Nutrients from food more beneficial than from supplements
April 9, 2019
Adequate intake of certain nutrients is associated with a reduction in all-cause mortality when the nutrient source is foods, but not supplements, according to a new study. There was no association between dietary supplement use and a lower risk of death.
Find natural food sources here at FoodInfo.us
Blueberries, Strawberries may help preserve brain function
Thursday, April 26, 2012
A Harvard research study indicates regular berry consumption may help preserve brain function. The study focused on women who reported eating blueberries and strawberries in particular. Starting in 1995, cognitive, or intellectual function, was measured in the participants on two separate occasions. The data indicates participants who had recorded increased servings of blueberries and strawberries preserved their brain function to a greater degree than those who had not.
Vitamin E, Selenium Supplements and Prostate Cancer Risk
Washington, October 16, 2011
Many studies over the years have suggested that vitamin E, taken as a dietary supplement, may aid in preventing prostate cancer. New research indicates not only that the earlier studies may be wrong, but that taking vitamin E can actually be harmful.
Top sources of Omega 3 fatty acids
Here are the component Omega-3 (n-3) fatty acids measured in this site's database:
Omega 3 a-Linolenic acid
Omega 3 Eicosatrienoic acid
Omega 3 Docosahexaenoic acid
Omega 3 Docosapentaenoic acid
Omega 3 Eicosapentaenoic acid
Recipe Manager tied to USDA National Nutrient Database comes to FoodInfo.us
April 25, 2019
FoodInfo.us now includes a Recipe Manager that links to the USDA's National Nutrient Database for Standard Reference. The database's NDB_NO field is the primary key for recipe ingredients, providing extensive nutrition data for your recipes. You can try it here:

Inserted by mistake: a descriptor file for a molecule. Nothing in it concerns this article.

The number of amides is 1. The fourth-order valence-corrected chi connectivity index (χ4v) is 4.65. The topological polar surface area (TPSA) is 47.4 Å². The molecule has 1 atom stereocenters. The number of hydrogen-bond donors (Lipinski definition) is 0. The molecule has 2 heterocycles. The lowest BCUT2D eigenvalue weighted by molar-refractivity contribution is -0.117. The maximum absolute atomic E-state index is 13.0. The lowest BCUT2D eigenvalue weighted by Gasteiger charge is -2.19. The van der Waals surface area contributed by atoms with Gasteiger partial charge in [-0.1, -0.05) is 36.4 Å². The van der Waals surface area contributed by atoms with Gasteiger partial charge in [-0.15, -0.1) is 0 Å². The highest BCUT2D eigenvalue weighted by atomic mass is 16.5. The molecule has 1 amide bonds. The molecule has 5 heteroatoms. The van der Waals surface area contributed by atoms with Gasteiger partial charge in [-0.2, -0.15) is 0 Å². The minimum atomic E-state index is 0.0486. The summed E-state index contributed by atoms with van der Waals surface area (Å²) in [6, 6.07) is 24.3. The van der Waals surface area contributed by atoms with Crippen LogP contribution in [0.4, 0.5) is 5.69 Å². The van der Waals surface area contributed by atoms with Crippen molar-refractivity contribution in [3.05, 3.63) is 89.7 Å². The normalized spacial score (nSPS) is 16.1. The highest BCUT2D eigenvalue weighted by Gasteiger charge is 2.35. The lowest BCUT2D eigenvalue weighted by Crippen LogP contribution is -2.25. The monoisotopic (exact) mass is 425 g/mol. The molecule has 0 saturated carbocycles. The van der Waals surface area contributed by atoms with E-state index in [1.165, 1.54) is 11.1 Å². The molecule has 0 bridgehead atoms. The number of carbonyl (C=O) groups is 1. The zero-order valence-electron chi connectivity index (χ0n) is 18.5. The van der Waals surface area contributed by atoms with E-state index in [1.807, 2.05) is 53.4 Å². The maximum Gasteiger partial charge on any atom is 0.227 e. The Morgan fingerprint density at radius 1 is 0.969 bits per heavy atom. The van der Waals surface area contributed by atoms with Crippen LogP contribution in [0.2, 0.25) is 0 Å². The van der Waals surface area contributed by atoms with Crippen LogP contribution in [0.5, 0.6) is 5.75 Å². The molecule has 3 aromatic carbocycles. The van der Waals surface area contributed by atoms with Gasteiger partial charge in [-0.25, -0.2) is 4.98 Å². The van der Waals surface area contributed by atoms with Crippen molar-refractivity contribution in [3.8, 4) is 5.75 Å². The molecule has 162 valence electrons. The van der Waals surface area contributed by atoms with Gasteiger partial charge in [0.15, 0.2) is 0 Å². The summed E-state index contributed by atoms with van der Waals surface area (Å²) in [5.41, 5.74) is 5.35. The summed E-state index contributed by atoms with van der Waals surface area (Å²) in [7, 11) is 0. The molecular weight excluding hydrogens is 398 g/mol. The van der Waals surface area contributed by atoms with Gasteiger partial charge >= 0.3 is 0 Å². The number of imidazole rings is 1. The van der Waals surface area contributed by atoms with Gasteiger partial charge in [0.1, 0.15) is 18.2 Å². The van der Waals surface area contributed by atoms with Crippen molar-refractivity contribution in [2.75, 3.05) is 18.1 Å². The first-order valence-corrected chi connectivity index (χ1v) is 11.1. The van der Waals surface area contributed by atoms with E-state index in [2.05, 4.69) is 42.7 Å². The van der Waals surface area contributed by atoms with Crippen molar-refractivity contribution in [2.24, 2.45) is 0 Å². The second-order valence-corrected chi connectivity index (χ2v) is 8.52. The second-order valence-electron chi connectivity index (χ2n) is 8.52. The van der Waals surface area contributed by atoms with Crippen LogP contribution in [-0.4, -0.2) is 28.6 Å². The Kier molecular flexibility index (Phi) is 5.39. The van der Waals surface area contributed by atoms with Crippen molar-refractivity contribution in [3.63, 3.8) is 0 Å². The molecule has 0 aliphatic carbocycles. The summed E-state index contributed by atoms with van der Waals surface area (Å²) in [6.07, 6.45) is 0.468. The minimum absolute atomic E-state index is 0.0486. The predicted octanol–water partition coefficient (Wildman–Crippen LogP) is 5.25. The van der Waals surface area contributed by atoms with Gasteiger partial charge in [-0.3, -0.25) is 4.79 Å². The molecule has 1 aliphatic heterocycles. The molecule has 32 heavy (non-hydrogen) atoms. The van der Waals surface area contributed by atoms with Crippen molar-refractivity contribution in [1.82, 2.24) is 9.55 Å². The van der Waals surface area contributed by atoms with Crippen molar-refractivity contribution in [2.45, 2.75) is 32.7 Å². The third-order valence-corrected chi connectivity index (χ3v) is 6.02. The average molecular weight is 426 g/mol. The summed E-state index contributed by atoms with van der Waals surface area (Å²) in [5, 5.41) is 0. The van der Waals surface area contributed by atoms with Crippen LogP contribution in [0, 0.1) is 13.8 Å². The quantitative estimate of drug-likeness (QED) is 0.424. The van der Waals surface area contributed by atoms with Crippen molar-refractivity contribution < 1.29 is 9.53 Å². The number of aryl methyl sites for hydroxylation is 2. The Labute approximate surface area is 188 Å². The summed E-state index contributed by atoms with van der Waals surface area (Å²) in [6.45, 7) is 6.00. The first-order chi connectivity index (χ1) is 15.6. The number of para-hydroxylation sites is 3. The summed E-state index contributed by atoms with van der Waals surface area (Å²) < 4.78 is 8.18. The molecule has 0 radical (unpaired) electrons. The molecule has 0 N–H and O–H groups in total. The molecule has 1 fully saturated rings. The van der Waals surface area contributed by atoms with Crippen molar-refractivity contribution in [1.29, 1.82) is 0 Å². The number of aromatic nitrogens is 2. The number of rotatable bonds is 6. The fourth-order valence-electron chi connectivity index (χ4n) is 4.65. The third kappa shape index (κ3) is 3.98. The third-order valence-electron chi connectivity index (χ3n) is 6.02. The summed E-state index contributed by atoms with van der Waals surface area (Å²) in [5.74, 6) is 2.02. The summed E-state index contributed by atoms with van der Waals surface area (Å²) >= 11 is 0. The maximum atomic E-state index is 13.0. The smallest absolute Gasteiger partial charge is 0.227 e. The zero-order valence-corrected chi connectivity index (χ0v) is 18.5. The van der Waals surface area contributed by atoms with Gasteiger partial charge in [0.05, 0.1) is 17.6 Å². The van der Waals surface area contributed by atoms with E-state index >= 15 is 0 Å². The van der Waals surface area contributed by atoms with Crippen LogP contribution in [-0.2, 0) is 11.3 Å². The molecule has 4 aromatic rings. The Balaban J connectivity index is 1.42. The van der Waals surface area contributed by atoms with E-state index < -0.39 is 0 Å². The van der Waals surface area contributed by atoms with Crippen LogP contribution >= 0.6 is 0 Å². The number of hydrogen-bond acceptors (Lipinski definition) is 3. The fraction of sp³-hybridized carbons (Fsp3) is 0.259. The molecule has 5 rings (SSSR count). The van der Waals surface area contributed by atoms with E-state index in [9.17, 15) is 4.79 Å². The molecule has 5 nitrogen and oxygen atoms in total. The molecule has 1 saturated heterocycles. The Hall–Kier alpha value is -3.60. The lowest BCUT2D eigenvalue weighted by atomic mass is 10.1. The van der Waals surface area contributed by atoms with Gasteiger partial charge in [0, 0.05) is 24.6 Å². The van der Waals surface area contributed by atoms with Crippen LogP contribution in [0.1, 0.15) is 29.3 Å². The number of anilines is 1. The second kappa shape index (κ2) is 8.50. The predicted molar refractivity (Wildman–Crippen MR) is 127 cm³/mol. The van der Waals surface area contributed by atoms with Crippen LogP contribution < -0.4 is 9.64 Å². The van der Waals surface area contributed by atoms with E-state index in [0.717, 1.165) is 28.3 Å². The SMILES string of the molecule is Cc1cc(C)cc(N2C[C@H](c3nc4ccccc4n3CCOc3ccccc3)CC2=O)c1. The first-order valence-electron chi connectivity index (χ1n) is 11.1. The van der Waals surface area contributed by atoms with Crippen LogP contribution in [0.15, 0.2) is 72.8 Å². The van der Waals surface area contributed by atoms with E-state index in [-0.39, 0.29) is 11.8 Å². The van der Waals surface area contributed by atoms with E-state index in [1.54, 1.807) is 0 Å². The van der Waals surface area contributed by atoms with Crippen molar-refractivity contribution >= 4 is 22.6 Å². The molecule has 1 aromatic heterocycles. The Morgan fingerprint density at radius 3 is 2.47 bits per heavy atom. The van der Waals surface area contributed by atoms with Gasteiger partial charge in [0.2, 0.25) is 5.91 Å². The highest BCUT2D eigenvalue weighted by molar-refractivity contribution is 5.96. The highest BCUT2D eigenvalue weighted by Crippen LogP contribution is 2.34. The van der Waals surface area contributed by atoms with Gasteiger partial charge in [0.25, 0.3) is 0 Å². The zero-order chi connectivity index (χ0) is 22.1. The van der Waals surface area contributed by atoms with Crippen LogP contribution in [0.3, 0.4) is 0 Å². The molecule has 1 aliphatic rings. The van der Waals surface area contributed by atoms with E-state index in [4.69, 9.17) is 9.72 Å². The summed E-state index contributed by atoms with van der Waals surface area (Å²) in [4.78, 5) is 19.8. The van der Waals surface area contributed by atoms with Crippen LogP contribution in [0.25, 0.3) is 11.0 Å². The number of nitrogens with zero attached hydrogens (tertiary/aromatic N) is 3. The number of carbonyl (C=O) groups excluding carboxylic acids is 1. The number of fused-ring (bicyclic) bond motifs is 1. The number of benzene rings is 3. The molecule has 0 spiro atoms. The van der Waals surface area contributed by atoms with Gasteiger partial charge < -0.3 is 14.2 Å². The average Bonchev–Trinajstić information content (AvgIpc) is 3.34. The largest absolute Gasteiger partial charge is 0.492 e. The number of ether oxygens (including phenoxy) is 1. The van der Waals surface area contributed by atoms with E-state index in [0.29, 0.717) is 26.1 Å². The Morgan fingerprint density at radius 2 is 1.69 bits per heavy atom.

Try the Recipe Manager here
Hot red chili peppers and mortality
University of Vermont, January 13, 2017
A study done at the Larner College of Medicine indicates regular consumption of hot red chili peppers correlates with a 13 percent reduction in mortality. The frequency of hot red chili pepper consumption was measured in 16,179 participants at least 18 years of age. Total and cause-specific mortality were the main outcome measures. During 273,877 person-years of follow-up (median 18.9 years), a total of 4,946 deaths were observed. Total mortality for participants who consumed hot red chili peppers was 21.6% compared to 33.6% for those who did not (absolute risk reduction of 12%; relative risk of 0.64).
See the study abstract here
New Dietary Guidelines Released
Washington, January 31, 2011
The US Department of Agriculture announces the release of the 2010 Dietary Guidelines for Americans, the federal government's evidence-based nutritional guidance to promote health, reduce the risk of chronic diseases, and reduce the prevalence of overweight and obesity through improved nutrition and physical activity.
See the latest Nutritional Goals for Age-Gender Groups...
RDI Graphing comes to FoodInfo.us
January 19th, 2011
Due to millions of years of evolution, the human mind can make sense of images near instantaneously, while deciphering a list of numbers takes quite a bit longer. That's because those who recognized danger quickest survived, and those who didn't became accountants.
Here at FoodInfo.us, you can now generate your own nutrition graphs on the fly, both for individual food items, and when you want to compare two items.
Zinc effective in treating colds, multiple studies find
Wednesday, February 16, 2011
An evaluation of 15 studies concludes that zinc lozenges, tablets or syrup can help cut the duration of cold symptoms by a day and reduce their severity.
In the latest report, published by the Cochrane Library, an international network of experts who conduct systematic reviews of research, scientists in India evaluated 15 studies, including four published since 2000.
Two of the studies evaluated focused on zinc's effectiveness in preventing colds and the rest on its ability to shorten the duration of colds. The 15 studies involved 1,360 participants ranging in age from 1 to 65 with good overall health.
Pooling the data, researchers found that people who took zinc within 24 hours of the start of symptoms were over their colds about one day sooner than people who took placebos.
The analysis also found that the severity of cold symptoms was somewhat milder among people who took zinc.